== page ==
Sidmouth church's swine flu precautions
SWINE FLU fears have stopped Sidmouth s Catholic church from offering wine to its congregation in a bid to prevent the virus from spreading.
SWINE FLU fears have stopped Sidmouth's Catholic church from offering wine to its congregation in a bid to prevent the virus from spreading.
The Church of the Most Precious Blood, in Radway, has only been offering bread and not a holy chalice drink as part of the sacred custom since world health bosses declared a global flu pandemic earlier this month.
A spokesperson for the Roman Catholic Diocese of Plymouth said letters were sent out to places of worship last weekend advising priests that the ritual should not be followed at the moment.
The Reverend Daniel Longford, Parish Priest for the Roman Catholic Church of Sidmouth, confirmed the church has adhered to the advice. He said: "We have also stopped giving Holy Communion on the tongue, now it must be on the hand.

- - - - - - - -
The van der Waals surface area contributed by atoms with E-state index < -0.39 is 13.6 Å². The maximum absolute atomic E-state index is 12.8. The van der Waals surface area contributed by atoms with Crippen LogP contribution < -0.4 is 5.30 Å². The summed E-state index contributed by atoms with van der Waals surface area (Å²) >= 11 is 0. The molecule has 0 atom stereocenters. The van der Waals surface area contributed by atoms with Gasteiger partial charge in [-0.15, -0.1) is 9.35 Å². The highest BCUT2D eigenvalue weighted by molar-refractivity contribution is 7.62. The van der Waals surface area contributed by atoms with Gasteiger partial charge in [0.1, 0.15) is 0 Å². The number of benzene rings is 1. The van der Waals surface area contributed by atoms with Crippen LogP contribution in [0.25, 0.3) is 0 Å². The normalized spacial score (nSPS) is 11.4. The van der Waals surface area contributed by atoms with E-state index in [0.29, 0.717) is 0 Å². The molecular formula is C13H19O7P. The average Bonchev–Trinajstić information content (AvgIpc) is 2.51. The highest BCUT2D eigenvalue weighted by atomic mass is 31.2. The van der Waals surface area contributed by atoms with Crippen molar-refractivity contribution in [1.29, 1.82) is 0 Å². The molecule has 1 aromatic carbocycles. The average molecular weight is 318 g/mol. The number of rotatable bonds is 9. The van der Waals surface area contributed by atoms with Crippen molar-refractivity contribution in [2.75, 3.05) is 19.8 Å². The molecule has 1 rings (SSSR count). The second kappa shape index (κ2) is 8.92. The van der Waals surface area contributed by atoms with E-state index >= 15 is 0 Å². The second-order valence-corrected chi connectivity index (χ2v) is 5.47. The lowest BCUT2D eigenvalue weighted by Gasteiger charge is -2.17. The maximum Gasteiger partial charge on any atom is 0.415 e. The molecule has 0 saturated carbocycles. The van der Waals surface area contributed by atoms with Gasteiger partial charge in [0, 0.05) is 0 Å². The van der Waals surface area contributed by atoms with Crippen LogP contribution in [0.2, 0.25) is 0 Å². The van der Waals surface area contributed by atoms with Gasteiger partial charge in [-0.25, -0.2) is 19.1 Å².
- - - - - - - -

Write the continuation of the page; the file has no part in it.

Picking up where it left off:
You may also want to watch:
"Some people don't like it but they are getting used to it. Its for the benefit of everybody, we don't want to spread it in any way."
The diocese of Plymouth and its bishop, Christopher Budd, administers churches in Sidmouth and Devon.
- 1 Public open gardens event cancelled due to Covid
- 2 Scores of nominations for town's champion awards
- 3 Centenary celebration for knitting legend, Audrey
- 4 Former vice chairman of Sidmouth Town Council turns to murder
- 5 East Devon MP humbled by care home visit
- 6 Can YOU help successful Sidmouth Running Club Juniors grow?
- 7 Euro 2020 sweepstake winnings donated to support cancer charity
- 8 Ottery's amazing community has pulled together during pandemic
- 9 Cricket ground will be transformed into festival car park
- 10 Review: Two rising stars shine bright in Sidmouth
A statement on the Catholic Church in England and Wales website, said: "As members of the church it is right that we take every reasonable care of each other's well being.
"At the present time, for example, we should take those precautions which help avoid spreading the virus."
Ten Exeter University students tested positive for the virus on Wednesday
The respiratory disease which emerged in Mexico and spread across the world is the first flu pandemic for 40 years.
Swine flu is most easily past on when a person coughs or sneezes. Once airborne it can easily be breathed in by other people, leading to the virus multiplying.
Transmission can also occur when a person touches a surface with flu viruses on it such as a door handle or tissues.